114 s a m e p l a n t p o p u l a t i o n . In this p a p e r we c o m p a r e the u p t a k e a n d c o n v e r s i o n o f sucrose with t h a t o f glucose a n d d e m o n s t r a t e m a j o r differences in the m e t a b o l i s m o f these sugars f o l l o w i n g sink i s o l a t i o n .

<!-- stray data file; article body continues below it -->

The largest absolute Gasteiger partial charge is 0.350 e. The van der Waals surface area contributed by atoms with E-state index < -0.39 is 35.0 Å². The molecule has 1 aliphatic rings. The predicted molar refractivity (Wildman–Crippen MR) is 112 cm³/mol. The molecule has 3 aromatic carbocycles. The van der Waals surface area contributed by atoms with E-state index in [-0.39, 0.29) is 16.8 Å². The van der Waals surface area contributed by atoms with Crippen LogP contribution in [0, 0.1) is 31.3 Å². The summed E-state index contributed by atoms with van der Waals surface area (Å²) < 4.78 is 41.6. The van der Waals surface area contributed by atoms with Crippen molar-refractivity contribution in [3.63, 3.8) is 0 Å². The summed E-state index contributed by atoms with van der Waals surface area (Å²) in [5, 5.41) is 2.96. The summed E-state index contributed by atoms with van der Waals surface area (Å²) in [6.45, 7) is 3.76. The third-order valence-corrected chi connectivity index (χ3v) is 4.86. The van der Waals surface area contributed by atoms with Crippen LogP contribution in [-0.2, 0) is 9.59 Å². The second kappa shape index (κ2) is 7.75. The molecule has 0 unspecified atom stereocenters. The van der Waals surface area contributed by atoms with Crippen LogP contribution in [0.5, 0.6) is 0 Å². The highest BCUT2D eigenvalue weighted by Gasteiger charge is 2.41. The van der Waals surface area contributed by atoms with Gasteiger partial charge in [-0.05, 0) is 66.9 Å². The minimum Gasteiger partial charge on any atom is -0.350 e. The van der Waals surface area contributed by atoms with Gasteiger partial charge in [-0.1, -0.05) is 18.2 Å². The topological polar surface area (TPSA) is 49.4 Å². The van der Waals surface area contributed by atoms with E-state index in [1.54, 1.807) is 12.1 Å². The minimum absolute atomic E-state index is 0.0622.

Material and methods